Yesterday’s Odd Coalition Of Odd Ducks Who Voted Against Eric Cantor’s “Part A” Of John Boehner’s “Plan B”
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Yesterday’s Odd Coalition Of Odd Republican Ducks Who
Voted Against Eric Cantor’s Part A Of John Boehner’s Plan B
By Michael Matthew Bloomer, Friday, Dec. 21, 2012.
Yesterday afternoon the House passed the Spending Reduction Act of 2012 (H.R. 6684), thought of here as Part A of Plan B.1 Its provisions add more human services cuts to fill the fiscal hole the bill creates by paring defense-related cuts from any sequester that may develop at a later time. (See HR 6684 text here)2
The bill, of course, will get no hearing in the Senate, so it’s another example of a GOP stunt to make a political point. This, as we all know, is habitual for both sides. In this case, Republicans wanted to be seen as mildly reasonable so as to portray President Obama as intractable. Nobody seems fooled.
Yet, it’s interesting to know which of the 21 Republicans voted against Cantor’s proposal. Categorizing this group is difficult. It includes certifiable Congressloons like Tea Partiers Louis Gohmert (R-TX); Paul Broun (R-GA); Jeff Duncan (R-SC); Jim Huelskamp (R-KS); Joe Walsh (R-IL), involuntarily retired via the results of the November election; and new guy Thomas Massie (R-KY) who appears to already have crossed the border between certifiably loopy and clinically mental after but a single month in Congress.3
However, the Tea Partiers are joined by moderates, i.e. what passes for “moderate” in the present Republican party form, people like Walter Jones (R-NC) who has been trending leftward for six years; Tim Johnson (R-IL), the man with a low-for-a-Republican 68.7% American Conservative Union rating for his 11 year tenure, and who is retiring from Congress this January; Jaime Herrera Beutler (R-WA); and Chris Gibson (R-NY).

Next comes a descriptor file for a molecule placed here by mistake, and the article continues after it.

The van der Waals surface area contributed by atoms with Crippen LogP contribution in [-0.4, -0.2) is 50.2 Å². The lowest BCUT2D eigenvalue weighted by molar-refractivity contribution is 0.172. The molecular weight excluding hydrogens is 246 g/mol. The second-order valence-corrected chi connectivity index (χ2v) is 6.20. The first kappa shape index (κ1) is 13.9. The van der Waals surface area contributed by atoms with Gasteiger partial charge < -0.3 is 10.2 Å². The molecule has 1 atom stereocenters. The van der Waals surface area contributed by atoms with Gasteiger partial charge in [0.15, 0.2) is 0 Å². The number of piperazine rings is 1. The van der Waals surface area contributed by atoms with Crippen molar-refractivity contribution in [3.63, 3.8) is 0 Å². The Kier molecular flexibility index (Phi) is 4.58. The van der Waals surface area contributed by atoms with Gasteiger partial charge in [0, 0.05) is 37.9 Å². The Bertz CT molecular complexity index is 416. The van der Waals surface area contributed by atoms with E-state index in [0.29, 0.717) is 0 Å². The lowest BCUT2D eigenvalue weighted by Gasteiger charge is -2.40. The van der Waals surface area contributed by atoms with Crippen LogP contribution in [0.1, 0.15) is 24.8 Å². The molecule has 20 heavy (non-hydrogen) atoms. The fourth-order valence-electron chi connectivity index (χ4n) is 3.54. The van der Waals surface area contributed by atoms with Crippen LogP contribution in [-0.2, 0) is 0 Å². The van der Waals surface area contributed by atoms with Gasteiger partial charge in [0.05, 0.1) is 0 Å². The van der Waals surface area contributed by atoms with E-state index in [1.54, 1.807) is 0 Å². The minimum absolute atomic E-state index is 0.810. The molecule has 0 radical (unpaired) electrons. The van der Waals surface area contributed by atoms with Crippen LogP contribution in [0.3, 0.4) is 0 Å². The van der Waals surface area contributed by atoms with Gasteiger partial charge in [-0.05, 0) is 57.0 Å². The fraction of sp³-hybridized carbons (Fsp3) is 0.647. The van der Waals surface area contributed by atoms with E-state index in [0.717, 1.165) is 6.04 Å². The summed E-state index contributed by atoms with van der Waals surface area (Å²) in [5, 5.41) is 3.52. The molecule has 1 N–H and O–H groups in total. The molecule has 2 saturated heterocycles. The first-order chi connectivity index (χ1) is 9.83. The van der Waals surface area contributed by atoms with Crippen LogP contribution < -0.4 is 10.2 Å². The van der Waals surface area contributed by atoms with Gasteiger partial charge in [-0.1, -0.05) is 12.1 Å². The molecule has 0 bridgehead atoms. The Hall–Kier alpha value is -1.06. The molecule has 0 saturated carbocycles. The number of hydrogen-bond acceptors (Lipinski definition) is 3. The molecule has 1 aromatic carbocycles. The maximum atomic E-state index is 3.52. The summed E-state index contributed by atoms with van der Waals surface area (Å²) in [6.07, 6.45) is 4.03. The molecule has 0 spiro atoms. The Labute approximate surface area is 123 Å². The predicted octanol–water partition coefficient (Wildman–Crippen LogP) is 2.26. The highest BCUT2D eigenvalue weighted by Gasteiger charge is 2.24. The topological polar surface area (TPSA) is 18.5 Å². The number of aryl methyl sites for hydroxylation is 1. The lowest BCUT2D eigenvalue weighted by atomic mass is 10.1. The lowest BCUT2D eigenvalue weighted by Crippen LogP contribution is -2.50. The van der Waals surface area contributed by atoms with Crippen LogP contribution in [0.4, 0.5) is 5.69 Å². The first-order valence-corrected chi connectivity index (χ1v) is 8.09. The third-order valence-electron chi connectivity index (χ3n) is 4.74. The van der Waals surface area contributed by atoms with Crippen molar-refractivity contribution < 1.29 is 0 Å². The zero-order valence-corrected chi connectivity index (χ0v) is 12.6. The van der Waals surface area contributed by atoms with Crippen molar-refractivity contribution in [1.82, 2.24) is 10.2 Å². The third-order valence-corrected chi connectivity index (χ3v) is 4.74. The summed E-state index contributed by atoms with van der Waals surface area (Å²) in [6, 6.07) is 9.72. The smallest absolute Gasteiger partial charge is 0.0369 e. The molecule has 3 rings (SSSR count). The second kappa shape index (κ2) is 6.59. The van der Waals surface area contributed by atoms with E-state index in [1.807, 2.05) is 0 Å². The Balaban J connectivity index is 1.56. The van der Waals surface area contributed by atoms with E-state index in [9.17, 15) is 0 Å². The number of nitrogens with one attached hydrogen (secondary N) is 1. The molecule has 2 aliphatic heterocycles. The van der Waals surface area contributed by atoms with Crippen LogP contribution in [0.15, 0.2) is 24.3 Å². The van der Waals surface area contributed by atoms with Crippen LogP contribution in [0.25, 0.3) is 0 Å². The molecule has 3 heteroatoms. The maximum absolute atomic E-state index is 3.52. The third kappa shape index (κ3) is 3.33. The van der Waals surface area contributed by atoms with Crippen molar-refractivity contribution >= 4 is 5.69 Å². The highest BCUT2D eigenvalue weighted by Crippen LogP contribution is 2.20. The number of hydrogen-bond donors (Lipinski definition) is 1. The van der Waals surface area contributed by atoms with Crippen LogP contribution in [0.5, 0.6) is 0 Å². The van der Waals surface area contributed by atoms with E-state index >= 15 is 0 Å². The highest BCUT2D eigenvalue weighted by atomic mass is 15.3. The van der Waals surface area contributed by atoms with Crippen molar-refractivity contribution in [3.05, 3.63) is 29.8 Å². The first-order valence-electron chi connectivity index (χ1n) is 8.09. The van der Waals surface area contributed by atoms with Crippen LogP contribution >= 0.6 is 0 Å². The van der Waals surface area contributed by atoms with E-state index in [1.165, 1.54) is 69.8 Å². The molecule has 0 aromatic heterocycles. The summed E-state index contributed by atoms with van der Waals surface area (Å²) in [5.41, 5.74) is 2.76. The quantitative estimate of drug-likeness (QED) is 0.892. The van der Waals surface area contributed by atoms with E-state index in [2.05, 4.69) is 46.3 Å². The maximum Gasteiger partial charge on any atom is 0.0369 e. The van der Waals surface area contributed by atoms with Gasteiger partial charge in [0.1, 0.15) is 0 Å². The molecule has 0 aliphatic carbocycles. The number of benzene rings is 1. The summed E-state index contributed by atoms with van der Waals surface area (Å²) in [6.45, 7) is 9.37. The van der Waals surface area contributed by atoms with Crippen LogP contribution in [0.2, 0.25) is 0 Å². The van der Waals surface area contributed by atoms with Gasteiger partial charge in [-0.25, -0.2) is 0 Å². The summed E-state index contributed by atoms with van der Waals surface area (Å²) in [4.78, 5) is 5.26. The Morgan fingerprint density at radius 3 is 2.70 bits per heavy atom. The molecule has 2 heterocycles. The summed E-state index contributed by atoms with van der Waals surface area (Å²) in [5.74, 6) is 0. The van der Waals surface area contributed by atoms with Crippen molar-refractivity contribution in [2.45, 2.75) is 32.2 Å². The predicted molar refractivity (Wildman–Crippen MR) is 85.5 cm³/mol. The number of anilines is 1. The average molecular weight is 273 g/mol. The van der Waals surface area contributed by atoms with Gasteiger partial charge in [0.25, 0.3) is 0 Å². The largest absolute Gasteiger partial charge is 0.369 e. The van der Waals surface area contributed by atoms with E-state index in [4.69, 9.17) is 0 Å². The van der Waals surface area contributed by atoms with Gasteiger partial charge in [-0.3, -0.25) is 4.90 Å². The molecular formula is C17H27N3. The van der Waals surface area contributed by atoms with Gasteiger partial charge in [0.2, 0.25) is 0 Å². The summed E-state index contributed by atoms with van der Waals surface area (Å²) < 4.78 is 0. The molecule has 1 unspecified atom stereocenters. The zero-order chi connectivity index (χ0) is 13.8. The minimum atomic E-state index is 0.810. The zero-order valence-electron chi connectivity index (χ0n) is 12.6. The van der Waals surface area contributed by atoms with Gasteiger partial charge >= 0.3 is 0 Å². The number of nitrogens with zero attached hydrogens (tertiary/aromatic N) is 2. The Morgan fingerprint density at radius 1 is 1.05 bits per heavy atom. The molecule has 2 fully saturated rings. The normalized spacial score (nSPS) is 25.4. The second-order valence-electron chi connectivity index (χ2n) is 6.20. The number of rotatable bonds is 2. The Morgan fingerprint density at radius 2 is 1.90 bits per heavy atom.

We’ll not know until after Christmas when Congress returns whether this strange combination of moderates and wingnuts will draw more Members to its ranks, whether for the right reasons (that spending cuts are too draconian and tax increases not large enough), or for the wrong ones (that spending cuts are not draconian enough and tax increases are too draconian). If it does develop into a broader coalition surely it will look less like a confereration of odd ducks and more like a congressional version of the aardvark. . .
Below is the official rollcall vote for H.R. 6684. See how your congressperson voted.
- Here’s The First Portion Of The Fiscal Cliff “Plan B” That Just Barely Passed The House, Michael Matthew Bloomer, They Will Say ANYTHING!, Dec. 20, 2012. ↩
- Text of H.R. 6684, GPO, Introd. Rep. Eric Cantor, Dec. 19, 2012. ↩
- This border crossing may tie or beat Mad Louis Gohmert’s record. Massie was elected on November 6, 2012 in two races: (1) a special election to fill out Geoff Davis’s term following his abrupt resignation on July 31, 2012, and (2) the general election for the seat in the 113th Congress. He proposes letting the sequester take place in January, which is a starting point to understand his vote against H.R. 6684. On November 8, 2012 on Kentucky’s CN/2 television show Pure Politics Massie said, “I think we need to go through with those cuts, I don’t like how they are distributed but they are agreed to in a bipartisan fashion and we need these cuts if we are going to bring it in to the unsustainable spending we’ve got.” ↩